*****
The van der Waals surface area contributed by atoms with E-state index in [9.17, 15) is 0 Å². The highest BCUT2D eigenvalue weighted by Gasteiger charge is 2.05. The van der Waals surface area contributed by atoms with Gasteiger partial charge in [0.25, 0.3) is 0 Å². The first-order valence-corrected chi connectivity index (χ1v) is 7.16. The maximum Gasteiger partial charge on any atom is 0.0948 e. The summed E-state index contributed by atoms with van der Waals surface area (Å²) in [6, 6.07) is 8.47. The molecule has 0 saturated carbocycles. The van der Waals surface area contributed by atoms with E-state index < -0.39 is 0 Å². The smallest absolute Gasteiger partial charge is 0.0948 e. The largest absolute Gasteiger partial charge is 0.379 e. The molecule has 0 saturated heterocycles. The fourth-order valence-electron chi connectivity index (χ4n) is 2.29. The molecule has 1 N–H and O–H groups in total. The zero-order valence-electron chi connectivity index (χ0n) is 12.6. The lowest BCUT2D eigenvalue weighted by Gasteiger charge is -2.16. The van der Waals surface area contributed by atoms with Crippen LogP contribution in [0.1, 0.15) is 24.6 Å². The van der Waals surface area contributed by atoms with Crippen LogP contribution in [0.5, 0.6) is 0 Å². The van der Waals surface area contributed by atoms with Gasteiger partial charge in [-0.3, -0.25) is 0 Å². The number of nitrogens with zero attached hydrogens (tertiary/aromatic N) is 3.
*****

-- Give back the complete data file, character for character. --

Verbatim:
The van der Waals surface area contributed by atoms with E-state index in [9.17, 15) is 0 Å². The highest BCUT2D eigenvalue weighted by Gasteiger charge is 2.05. The van der Waals surface area contributed by atoms with Gasteiger partial charge in [0.25, 0.3) is 0 Å². The first-order valence-corrected chi connectivity index (χ1v) is 7.16. The maximum Gasteiger partial charge on any atom is 0.0948 e. The summed E-state index contributed by atoms with van der Waals surface area (Å²) in [6, 6.07) is 8.47. The molecule has 0 saturated carbocycles. The van der Waals surface area contributed by atoms with E-state index < -0.39 is 0 Å². The smallest absolute Gasteiger partial charge is 0.0948 e. The largest absolute Gasteiger partial charge is 0.379 e. The molecule has 0 saturated heterocycles. The fourth-order valence-electron chi connectivity index (χ4n) is 2.29. The molecule has 1 N–H and O–H groups in total. The zero-order valence-electron chi connectivity index (χ0n) is 12.6. The lowest BCUT2D eigenvalue weighted by Gasteiger charge is -2.16. The van der Waals surface area contributed by atoms with Crippen LogP contribution in [0.1, 0.15) is 24.6 Å². The van der Waals surface area contributed by atoms with Crippen LogP contribution in [0.5, 0.6) is 0 Å². The van der Waals surface area contributed by atoms with Gasteiger partial charge in [-0.3, -0.25) is 0 Å². The number of nitrogens with zero attached hydrogens (tertiary/aromatic N) is 3.